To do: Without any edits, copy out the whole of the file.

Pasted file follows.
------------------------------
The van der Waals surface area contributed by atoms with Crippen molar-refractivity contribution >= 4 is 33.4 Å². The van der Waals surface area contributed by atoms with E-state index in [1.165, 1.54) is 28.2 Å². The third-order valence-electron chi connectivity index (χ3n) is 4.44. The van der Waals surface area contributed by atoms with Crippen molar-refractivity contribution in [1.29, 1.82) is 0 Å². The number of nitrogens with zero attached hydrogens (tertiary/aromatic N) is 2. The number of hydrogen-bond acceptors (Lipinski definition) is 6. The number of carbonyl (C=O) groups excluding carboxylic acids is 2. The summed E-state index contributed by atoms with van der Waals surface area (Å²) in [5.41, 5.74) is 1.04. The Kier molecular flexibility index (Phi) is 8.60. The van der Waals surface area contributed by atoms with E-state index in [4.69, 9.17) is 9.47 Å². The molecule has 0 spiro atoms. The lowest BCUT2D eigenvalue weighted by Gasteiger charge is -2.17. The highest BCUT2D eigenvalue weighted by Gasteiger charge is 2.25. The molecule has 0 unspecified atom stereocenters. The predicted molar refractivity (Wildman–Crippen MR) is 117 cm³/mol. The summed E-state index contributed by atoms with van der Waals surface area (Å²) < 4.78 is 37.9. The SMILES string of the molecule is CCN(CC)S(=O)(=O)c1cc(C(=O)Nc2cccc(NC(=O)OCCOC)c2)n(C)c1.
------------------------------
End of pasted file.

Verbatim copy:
The van der Waals surface area contributed by atoms with Crippen molar-refractivity contribution >= 4 is 33.4 Å². The van der Waals surface area contributed by atoms with E-state index in [1.165, 1.54) is 28.2 Å². The third-order valence-electron chi connectivity index (χ3n) is 4.44. The van der Waals surface area contributed by atoms with Crippen molar-refractivity contribution in [1.29, 1.82) is 0 Å². The number of nitrogens with zero attached hydrogens (tertiary/aromatic N) is 2. The number of hydrogen-bond acceptors (Lipinski definition) is 6. The number of carbonyl (C=O) groups excluding carboxylic acids is 2. The summed E-state index contributed by atoms with van der Waals surface area (Å²) in [5.41, 5.74) is 1.04. The Kier molecular flexibility index (Phi) is 8.60. The van der Waals surface area contributed by atoms with E-state index in [4.69, 9.17) is 9.47 Å². The molecule has 0 spiro atoms. The lowest BCUT2D eigenvalue weighted by Gasteiger charge is -2.17. The highest BCUT2D eigenvalue weighted by Gasteiger charge is 2.25. The molecule has 0 unspecified atom stereocenters. The predicted molar refractivity (Wildman–Crippen MR) is 117 cm³/mol. The summed E-state index contributed by atoms with van der Waals surface area (Å²) < 4.78 is 37.9. The SMILES string of the molecule is CCN(CC)S(=O)(=O)c1cc(C(=O)Nc2cccc(NC(=O)OCCOC)c2)n(C)c1.